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Monster Vault: Token Effort

So the Monster Vault finally arrived in my corner of the world on Tuesday, and I picked up a copy that same day. Yes for Essentials products Australia continues to flash back to the 80’s and 90’s for release schedule. Anyway to round out my thoughts on the key Essentials products here are my thoughts on the Monster Vault boxed set.

The Good

Firstly the monster book itself is great, it would be a solid stand alone product, and with the other contents of the box makes the box worth the cost, it is definitely the best thing about the product. The “Vault” provides all the usual monster statblocks and a better array than MM1 for general adventure design and fortunately reprints things from prior products making it a solid single source book. The only monster I noticed as “missing” was the Kobold Wyrmpriest (you can find them in the current Encounters Season), but otherwise there is a good selection of goblins, orcs, kobolds, lizardmen, ogres, giants, undead and of course dragons. Pretty much everything a starting DM needs for monster selection is in the book, and nearly everything is an iconic DnD monster. This is very much the book that the MM1 should have been.

Further to the solid selection of monsters is the background material given for them, from the lost goblin empire (rule by Hobgoblins in the name of Bane) whose fall explains their enmity for fey creatures, to pest nature of Stirges that embeds them into the setting beyond just a set of stat blocks. This is probably the best thing about the book, there are hours of reading here, reading that will bring forth campaign ideas in ways that stat blocks never will. Want to use a purple worm in your campaign but the characters are only level 2? No problems read the background of the purple worm and ideas for an enemy gaining control of such a fearsome beast and directing it to attack the PC’s homeland are right there in the book! (As a level 14 solo brute you could cap Heroic with the PCs finally confronting and fighting the worm itself.) This is the reason to buy the book. Updated stat blocks are nice, but the background material is the true boon.

The Average

The Cairn of the Winter King is a fairly straightforward dungeon adventure at heart, certainly it isn’t as broad in scope and free as the DM’s Kit adventure. Still it is well structured and the encounters are not entirely combat focused, which is good. The fold out maps that come with it provide a good snow covered village and the section of the dungeon you cannot make with the tiles from the essentials kits. This is another thing you really need to have the Master Tiles: Dungeon set to build around half of the dungeon (or other map method). The adventure also gives 2 new Rare items for the Heroic tier, which is good news for characters that don’t gain a benefit from the only other Heroic Tier rare item to date (Gauntlets of Ogre Power from the DM’s Kit).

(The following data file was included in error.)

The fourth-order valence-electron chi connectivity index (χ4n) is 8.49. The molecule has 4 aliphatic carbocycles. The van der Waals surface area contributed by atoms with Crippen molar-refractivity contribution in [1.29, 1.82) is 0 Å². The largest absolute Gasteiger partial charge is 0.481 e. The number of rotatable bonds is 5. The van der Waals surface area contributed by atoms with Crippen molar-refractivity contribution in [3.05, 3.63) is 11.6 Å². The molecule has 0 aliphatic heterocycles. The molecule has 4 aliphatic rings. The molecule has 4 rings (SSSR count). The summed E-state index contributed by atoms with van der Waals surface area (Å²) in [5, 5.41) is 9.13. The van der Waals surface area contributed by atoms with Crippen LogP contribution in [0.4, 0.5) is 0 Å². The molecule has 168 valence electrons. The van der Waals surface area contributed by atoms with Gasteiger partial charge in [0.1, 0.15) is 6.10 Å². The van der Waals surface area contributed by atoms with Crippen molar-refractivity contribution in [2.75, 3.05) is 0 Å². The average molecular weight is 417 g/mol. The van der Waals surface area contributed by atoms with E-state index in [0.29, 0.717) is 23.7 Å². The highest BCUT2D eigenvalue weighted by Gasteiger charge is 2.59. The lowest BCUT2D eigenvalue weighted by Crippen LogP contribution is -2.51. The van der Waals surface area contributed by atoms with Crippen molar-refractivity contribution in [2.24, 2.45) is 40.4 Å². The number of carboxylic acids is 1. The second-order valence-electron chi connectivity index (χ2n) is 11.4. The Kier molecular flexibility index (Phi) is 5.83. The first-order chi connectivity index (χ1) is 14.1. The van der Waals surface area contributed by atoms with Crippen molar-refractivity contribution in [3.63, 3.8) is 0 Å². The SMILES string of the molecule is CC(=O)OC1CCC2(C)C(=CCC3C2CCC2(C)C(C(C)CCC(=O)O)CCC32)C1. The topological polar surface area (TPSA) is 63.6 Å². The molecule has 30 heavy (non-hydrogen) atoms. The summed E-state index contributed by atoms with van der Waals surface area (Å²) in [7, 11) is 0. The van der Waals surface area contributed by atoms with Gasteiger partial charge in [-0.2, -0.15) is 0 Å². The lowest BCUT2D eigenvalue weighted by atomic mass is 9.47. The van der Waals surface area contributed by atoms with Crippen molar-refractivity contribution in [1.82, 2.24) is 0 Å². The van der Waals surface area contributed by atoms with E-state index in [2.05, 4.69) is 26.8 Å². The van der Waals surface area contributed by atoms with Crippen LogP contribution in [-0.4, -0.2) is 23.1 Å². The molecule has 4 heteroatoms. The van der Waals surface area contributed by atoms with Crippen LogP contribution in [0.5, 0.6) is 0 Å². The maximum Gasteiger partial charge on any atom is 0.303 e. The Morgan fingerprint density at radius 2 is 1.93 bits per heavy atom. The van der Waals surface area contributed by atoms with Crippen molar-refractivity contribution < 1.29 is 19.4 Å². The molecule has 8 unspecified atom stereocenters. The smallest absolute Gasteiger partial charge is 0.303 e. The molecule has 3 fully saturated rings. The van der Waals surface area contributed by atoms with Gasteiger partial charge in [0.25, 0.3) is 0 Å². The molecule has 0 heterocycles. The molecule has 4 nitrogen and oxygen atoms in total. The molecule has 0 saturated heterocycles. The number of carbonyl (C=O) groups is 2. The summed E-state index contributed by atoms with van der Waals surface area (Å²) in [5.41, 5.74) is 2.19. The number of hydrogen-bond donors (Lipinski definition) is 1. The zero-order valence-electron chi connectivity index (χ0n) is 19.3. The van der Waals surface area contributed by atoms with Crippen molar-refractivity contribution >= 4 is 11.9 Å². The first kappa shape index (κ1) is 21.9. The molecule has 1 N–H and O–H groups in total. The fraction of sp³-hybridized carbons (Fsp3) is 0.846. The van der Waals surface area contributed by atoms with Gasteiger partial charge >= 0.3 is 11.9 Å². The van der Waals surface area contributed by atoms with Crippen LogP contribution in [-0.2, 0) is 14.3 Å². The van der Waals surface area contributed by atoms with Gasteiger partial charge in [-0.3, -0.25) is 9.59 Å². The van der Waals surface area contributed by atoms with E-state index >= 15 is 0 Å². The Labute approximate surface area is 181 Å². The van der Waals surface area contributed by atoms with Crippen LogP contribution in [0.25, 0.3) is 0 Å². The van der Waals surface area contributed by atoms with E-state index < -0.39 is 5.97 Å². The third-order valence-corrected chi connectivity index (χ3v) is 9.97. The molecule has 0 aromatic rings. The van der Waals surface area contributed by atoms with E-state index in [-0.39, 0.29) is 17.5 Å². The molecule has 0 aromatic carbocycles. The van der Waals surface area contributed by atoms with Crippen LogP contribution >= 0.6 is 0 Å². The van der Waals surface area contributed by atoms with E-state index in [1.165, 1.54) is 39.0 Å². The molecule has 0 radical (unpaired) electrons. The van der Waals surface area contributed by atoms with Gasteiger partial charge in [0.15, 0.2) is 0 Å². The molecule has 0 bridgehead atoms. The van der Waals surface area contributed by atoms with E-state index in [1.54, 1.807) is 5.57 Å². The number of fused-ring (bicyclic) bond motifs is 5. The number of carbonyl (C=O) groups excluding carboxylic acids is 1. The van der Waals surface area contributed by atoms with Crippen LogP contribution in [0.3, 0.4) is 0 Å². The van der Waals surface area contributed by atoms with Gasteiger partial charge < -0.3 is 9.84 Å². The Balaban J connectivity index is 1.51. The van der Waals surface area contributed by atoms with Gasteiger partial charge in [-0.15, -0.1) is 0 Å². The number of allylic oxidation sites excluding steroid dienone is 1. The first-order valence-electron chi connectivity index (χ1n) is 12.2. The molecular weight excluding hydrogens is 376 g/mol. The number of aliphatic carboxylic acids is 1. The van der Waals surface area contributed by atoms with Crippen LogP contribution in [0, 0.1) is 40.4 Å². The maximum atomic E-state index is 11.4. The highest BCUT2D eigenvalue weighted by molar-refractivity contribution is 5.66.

The tokens are double sided, with a bloodied “ring” on one side and numbered which is good and they are the same cardboard as the dungeon tiles which will make them quite durable.

The Bad

All the bad rests in the tokens for me.

Firstly the “Enorminator”, the special ring that goes around a large token to make a huge one, is larger than a huge miniature base, and the whole in the center is noticeably larger than a large miniature base. This shows that both the Enorminator and the large tokens are slightly larger than the square space they are supposed to fit in, which can be a nuisance in some combats when positioning becomes important. The good news is that you get 5 Enorminators.

Secondly is the poor use of the Enorminator. The easy way to understand this is to look at the Dragons, each of the Dragons except the Dracolich has both a Large and a Huge token. Why do you need Huge tokens for monsters with a large version? That is the entire point of the Enorminator, to allow you to use large tokens for huge creatures. Sure the Purple Worm and the Balor need huge tokens, but the 5 chromatic dragons and the titans, not at all.

This then leads to the next problem, in Paragon tier you don’t encounter just to Frost or Fire giants, you encounter 4.  In heroic tier you don’t encounter 3 hobgoblins, or bugbears, and well I could go on. There are many monsters that you will want 4 or more tokens for that you get 2 or 3 (or worse 1 in the case of Dragonborn Mercenaries, and Medusa Bodyguards). This leads to the the largest disappointment with the product, there are not enough tokens to use it alone.

The final thing that irks me about the tokens is best shown by things like the Human entry. When you go and look at the human entry it has a nice labeled picture of the town guard, human duelist and human transmuter (pg 173), none of this art is then used on the tokens that correspond to those names. Instead all three have completely different art. This is seen in numerous places through the book, but is most annoying when we get monsters where different tokens for the different types of monster would have been useful (I’m looking at you Ogres and Trolls) as multiples of them in different types can be encountered at once (and note that feeds back into the quantity issues).

Are the tokens useable? Sure. But they are the weakest aspect of the product because they are the aspect of the product that should have been the most useful.

Overall

Despite my feelings about the tokens the product is saved entirely by the Monster Vault book itself. The book is what its cover says “a horde of iconic creatures for any campaign” and I would recommend the product entirely on the strength of the book. Even if you have all the other Monster Manuals the treatments the creatures receive in the Vault make it worth the price, with the tokens and adventure acting as bonus material.

Is it worth buying: Yes.

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